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How Having Congenital Heart Disease Has Enriched My Life

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As someone who was born with congenital heart disease and who has endured a few open-heart surgeries, I am usually preoccupied with the many challenges CHD has brought to my life. However, it often comes as a surprise to people in my life that despite the pain, fear, and daily struggles that accompany CHD, I believe CHD has also been a blessing. Here are a few ways in which I feel CHD has enriched my life.

CHD has made me compassionate. I’ll be honest: CHD is unequivocally the source of much of the pain I’ve experienced. Enduring and recovering from open-heart surgeries has taken a physical and emotional toll on me that affects my day-to-day life in the form of palpitations, fatigue and anxiety. However, my experiences living with CHD and going through all this pain have greatly increased my compassion and empathy for others. Dealing with a health issue can be a very isolating time for someone when their loved ones can’t relate and their friends feel awkward or uncomfortable discussing it. Because of that, I am so glad my own experiences with health problems and physical suffering have given me the capacity to respond to others’ pain with the empathy and openness that only comes from having been (or continuing to be) in their shoes.

CHD has taught me to cherish life. Like other adults with CHD, I’ve been fighting to live ever since I was born. As a result, I tend to be very aware of my own mortality, having been confronted by it various times throughout my life. Admittedly, this hyper-awareness of death causes me a great deal of anxiety, but on the bright side, I really, really appreciate being alive! When going about my day, I often take a step back to appreciate an arresting sunset, a striking view of San Francisco from my train window, or a very vibrant flower. Sometimes, the scene is so achingly beautiful to me that I just feel my chest squeeze. It can be easier to appreciate something when you’re more aware that it’s not guaranteed to you, and CHD has taught me not to take my life for granted and to cherish every precious moment.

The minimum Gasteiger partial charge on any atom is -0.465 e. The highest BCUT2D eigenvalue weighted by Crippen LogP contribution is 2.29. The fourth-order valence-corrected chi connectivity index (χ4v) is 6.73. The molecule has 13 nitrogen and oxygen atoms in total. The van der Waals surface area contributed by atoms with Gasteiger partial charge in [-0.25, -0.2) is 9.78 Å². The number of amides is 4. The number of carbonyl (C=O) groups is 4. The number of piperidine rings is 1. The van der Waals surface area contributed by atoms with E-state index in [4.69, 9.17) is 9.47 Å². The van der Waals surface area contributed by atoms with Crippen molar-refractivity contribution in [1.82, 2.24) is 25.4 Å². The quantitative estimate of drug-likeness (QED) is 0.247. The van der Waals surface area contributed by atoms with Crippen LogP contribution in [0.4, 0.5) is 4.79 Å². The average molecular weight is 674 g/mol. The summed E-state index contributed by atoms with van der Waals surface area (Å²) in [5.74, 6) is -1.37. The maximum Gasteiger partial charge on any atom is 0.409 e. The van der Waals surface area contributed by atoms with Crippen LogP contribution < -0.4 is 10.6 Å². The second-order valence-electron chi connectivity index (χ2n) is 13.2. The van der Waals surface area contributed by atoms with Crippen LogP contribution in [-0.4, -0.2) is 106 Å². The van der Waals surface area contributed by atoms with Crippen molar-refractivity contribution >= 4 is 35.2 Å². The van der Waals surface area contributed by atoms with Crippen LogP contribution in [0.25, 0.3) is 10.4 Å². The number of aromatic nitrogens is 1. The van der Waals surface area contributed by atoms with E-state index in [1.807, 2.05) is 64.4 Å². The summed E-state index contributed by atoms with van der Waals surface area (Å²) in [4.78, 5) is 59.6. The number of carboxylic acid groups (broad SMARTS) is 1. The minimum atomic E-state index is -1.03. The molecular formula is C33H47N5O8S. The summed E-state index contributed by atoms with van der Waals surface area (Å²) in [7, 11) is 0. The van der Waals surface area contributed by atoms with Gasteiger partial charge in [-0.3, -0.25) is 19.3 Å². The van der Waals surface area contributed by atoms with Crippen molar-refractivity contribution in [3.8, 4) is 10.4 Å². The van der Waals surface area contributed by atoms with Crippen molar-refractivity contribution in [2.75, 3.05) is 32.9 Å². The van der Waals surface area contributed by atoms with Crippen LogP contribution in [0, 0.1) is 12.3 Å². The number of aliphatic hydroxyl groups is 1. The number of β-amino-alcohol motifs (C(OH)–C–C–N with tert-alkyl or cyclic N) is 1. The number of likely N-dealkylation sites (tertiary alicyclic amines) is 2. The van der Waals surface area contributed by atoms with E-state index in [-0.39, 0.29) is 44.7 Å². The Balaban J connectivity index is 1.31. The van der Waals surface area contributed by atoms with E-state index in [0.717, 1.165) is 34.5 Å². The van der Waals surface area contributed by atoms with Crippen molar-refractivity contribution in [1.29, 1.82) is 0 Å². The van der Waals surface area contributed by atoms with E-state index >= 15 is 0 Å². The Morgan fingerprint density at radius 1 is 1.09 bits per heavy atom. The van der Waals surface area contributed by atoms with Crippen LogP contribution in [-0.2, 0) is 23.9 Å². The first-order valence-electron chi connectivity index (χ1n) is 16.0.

CHD has taught me to love my body. This point might seem a little counter-intuitive at first. How can I love my body when it requires so much extra help just to function? How can I love my body when it has put me through so much pain and been the cause of so many hurdles? How can I love my body when society has made it difficult even for healthy people to love theirs? My answer is that having CHD has actually taught me to see my body not as an adversary, but as a friend. My body, through no fault of its own, developed differently, and it’s still doing its very best to carry me through life. Despite its atypical anatomy and the surgeries it has endured, my heart still works so hard to power the rest of me. My body may not look like other bodies, or operate like them, or have the same functionality as them, but it is what allows me to navigate and interact with this incredible world. Observing my body struggle yet continue to press forward has given me a deep appreciation for it, and I credit CHD with inspiring this perspective.

Even though CHD comes with a multitude of lifelong physical and mental hurdles, it has shaped much of who I am as an individual, for the better. I want the people in my life, as well as anyone who wonders what it’s like to live with CHD, to know that CHD has not solely been a burden for me – it has also significantly broadened the scope of my emotional development, and I am so thankful for everything it has taught me.

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Photo by contributor.

Originally published: November 13, 2017
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